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Tradewinds moves forward

The project expects to start building along the river this spring, but might need more approval.

By BRIDGET HALL GRUMET, Times Staff Writer
© St. Petersburg Times
published January 6, 2002

HOMOSASSA -- While the proposed Halls River Retreat project continues to stir debate about the future of this quiet fishing village, a larger project less than a mile downstream is quietly inching toward fruition.

Wrecking crews have cleared away most of the 70 mobile homes and nine cabins at the Tradewinds Marina and Mobile Home Park on W Fishbowl Drive where about 103 seasonal and full-time residents were evicted last summer.

Within the next few months, Van Der Valk Tradewinds president Peter Groenendijk hopes, the 17-acre mobile home park will begin its transformation into an upscale, gated community with 71 homes overlooking the Homosassa River.

The project is a mixed bag for environmentalists: It will remove dozens of septic tanks along the river and connect to the county's central sewer system, but the property will have almost as many dwellings and boats as before.

"You're trading one for the other," said Winston Perry, member of the Save the Homosassa River Alliance. "What can you say?"

The first changes will appear along the waterfront, where Groenendijk plans to demolish and rebuild the 84 covered boat slips along the slender canal that cuts through the property. The existing boat slips date back to 1968, according to property appraiser's records, and years of wear and tear have left them in "terrible shape," Groenendijk said.

The waterfront plans, as detailed in a recent permit application to the Army Corps of Engineers, also include dredging 4,185 cubic yards of sediment from the canal, laying a 1,131-foot boardwalk around the canal, and building a nature trail and small gazebo in the wetlands abutting the river.

If the Army Corps approves his permit after the public comment period closes Jan. 13, Groenendijk hopes to finish the work before the first model homes are built in May.

"There is apparently a high demand for single-family homes along the river. There are not that many places available anymore, so we consider ourselves in a very unique position there," Groenendijk said. "But rather than do something half-way, we want to have everything in place."

Yet one important thing remains out of place: County approval of the 71-home site plan.

The county's Planning and Development Review Board approved a plan in June 2000 for 30 duplexes and 15 single-family homes on the site, for a total of 75 units. Some time after that, however, the developer began marketing a different plan with 71 single-family homes.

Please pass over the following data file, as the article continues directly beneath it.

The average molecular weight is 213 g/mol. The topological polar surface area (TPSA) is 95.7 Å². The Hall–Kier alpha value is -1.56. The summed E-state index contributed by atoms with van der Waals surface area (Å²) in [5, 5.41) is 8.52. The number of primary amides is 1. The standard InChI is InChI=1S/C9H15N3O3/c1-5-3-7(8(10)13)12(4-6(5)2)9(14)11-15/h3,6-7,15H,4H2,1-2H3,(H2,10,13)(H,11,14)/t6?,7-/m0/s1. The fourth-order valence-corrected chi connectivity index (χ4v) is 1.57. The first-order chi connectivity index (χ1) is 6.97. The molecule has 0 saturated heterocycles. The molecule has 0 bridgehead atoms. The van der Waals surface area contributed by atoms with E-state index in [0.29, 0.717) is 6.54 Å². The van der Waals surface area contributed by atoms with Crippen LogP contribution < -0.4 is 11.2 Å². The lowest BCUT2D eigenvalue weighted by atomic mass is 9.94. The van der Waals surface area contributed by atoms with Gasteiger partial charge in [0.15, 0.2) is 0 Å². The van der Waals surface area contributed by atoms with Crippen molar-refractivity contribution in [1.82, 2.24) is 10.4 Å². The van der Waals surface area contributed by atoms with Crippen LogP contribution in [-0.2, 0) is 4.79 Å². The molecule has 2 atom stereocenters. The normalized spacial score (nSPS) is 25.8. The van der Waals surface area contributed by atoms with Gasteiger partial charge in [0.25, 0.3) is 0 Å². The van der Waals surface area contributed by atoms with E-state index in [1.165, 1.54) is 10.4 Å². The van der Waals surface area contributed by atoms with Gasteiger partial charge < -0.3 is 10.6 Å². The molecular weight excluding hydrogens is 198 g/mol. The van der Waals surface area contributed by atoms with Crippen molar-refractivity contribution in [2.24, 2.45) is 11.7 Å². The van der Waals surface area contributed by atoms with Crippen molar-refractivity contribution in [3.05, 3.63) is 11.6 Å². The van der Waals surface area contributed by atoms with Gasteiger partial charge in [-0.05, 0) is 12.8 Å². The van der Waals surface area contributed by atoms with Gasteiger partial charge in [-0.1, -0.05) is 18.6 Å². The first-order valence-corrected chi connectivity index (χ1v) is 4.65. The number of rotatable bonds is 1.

Although the number of dwellings is almost the same, the new plan would still need county approval before Van Der Valk could pull its building permits, Community Development Director Chuck Dixon said.

"If they want to vary from what was approved, they would have to go through the same (public hearing) process again," Dixon said.

Last May, county planners sent a letter to that effect to Wayne Kelley of Artistic Home Builders Inc., the real estate and construction firm handling the project at the time.

But Groenendijk said he knew nothing of the county's concern: "My understanding was you can do one (plan) or the other, as long as you don't do more (units) than you were approved for." He added, however, that he would seek whatever approval is necessary.

Whenever the construction phase of the Tradewinds project moves forward, it won't be with Artistic Home Builders, a company based in the Citrus County town of Hernando.

The company has gone into financial free fall in recent months, with dozens of liens for unpaid contractor work piling up against Artistic Home Builders and some of the homeowners it represented.

(Artistic Home Builders should not be confused with an unrelated Hernando County business, Artistic Homes Enterprises of Spring Hill.)

Groenendijk dropped Artistic Home Builders a few months back, he said, and created Van Der Valk Construction to build the three- and four-bedroom homes planned at the Tradewinds.

"Everybody has their prices, and (Artistic Home Builders) have increased their prices considerably lately and we are not happy about that," Groenendijk said. "We didn't feel it was appropriate, with us being one of their largest clients."

He would not elaborate on Artistic Home Builders' asking prices.

But he did say the sale prices for the two-story Tradewinds homes would start at $275,000. Depending on the number of bedrooms, the homes will have between 1,600 and 1,800 square feet of living space, Groenendijk said.

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